imageimageimageThe dough begins with mixing together flour, sugar, and salt. Then, using your pastry blender, cut 8 ounces of butter and 8 ounces of cream cheese into the flour mixture. Next, stir in 1/4 cup of cold buttermilk, knead it all together for a minute or two, wrap it in plastic, stick it in the fridge, and you’re done…for an hour. Once the chilling time is over, place one disc of dough on a well floured surface. With a floured rolling pin, press down on the dough, rolling in one direction a few times. Turn the dough 90 degrees, and roll again. Repeat this until your dough is at least twelve inches in diameter. If it starts to stick to your surface or your rolling pin, dust with more flour. If it gets warm, chill it for ten minutes before starting where you left off. To transfer it to your pie plate, gently fold it into quarters, and place it in the pan with the scraggly edges hanging over the edge. Unfold the dough, and voila! The crust is in the pan. Trim the edges to 1/2 inch of overhang. Then fill with your favorite filling. If it’s a single crust pie, you can crimp the edges and put the pie in the oven. If you want a double crust pie, put the filled crust in the fridge while you roll out the second crust just like you did the first one. Cut it into strips if you want a lattice (more on that very soon!), or leave it whole if you want the whole thing covered. Trim the excess to 1/2 inch, crimp the edges, cut a few vents (if it’s fully covered), and it’s ready for the oven. Preheat the oven only AFTER you have finished assembling the pie. Now, you are roughly one hour from a hot homemade pie coming out of your oven!

Check back later this week for the first of my three pie recipes this month!


Cream Cheese Pie Dough
makes two crusts, enough for one double-crust or two single-crust 9″ pies

2 1/2 cups all purpose flour
2 tablespoons granulated sugar
1/2 teaspoon Kosher or sea salt
1 cup (8 ounces) unsalted butter, very cold, cut into cubes
1 cup (8 ounces) full-fat cream cheese, very cold, cut into cubes
1/4 cup buttermilk, very cold

In a large mixing bowl, whisk together flour, sugar, and salt. Add cold butter and cream cheese into the bowl. With your pastry blender, cut the ingredients together until the largest bits of butter and cream cheese are the size of small peas. Add the buttermilk, and give it a quick stir to distribute. Put your hands* in the bowl to knead the mixture until it comes together.* Form the dough into two discs, and wrap them individually in plastic wrap. Chill for one hour, or up to two days.

Flour a surface and a rolling pin. Take one disc of dough out of the refrigerator, unwrap it, and place it on the surface. Press the dough with the rolling pin. Roll it in one direction 3-4 times, and then turn it 90 degrees. Roll in one direction 3-4 times. Repeat rolling and turning until dough is at least 12 inches in diameter, dusting with more flour as necessary to prevent sticking.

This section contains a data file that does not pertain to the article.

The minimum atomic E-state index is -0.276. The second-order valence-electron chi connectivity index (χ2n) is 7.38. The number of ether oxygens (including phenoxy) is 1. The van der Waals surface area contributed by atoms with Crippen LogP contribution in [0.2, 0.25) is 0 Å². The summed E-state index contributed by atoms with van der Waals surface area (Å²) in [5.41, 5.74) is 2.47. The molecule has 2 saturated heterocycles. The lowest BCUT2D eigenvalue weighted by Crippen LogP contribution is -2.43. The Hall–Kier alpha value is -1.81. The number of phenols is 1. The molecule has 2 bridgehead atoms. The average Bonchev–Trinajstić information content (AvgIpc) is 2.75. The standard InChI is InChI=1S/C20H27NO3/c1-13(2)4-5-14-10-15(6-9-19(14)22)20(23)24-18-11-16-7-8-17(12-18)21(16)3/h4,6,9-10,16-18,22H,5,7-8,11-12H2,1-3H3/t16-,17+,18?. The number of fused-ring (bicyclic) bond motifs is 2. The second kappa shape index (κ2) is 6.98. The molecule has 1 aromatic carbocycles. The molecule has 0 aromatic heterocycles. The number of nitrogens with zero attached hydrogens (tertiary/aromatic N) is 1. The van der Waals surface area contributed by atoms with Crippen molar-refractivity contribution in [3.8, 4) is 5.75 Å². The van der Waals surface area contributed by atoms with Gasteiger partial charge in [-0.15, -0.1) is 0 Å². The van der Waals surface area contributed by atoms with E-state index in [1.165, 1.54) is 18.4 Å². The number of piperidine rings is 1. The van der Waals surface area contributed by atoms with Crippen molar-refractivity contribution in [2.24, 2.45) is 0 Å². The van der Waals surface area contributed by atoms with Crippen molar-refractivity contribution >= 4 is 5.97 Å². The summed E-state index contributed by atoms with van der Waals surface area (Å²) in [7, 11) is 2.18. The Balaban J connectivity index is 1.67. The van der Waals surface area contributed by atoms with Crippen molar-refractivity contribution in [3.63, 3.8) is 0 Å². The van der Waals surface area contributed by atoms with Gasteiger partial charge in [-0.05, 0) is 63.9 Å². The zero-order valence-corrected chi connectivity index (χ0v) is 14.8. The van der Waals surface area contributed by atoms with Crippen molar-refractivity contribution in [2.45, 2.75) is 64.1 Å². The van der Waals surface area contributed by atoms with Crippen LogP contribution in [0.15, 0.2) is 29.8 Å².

Fold dough in quarters, and place in a pie plate with the scraggly edges hanging over the outside of the pan. Unfold the dough to fill the pan. Trim the excess to 1/2 inch. Fill crust with filling and chill for at least 15 minutes. From here, there are two options.

  1. For a single crust pie, crimp the edges, and brush them with additional buttermilk. Chill for 30 minutes while you preheat the oven to 375F.* Bake for 45 minutes to one hour, covering the crust with foil halfway through. Let cool at least three hours.
  2. For a double crust pie, roll out the top crust the same way that you did the bottom crust. Cut into strips for a lattice,* or leave whole to cover the whole pie. Trim the excess to 1/2 inch. Crimp the edges and brush the crust with additional buttermilk. Chill for 30 minutes while you preheat the oven to 375F. Cut vents if the top crust is whole. Bake for 45 minutes to one hour. Let cool for at least three hours.


  1. If your hands are warm, run them under cold water for thirty seconds (and then dry them) before kneading.
  2. There may be a tablespoon or two of unincorporated ingredients. Just pat them onto the discs before wrapping them in plastic wrap. They will incorporate during rolling.
  3. Do not preheat your oven until after your pie is completely assembled. This is very important!

Cream Cheese Pie Dough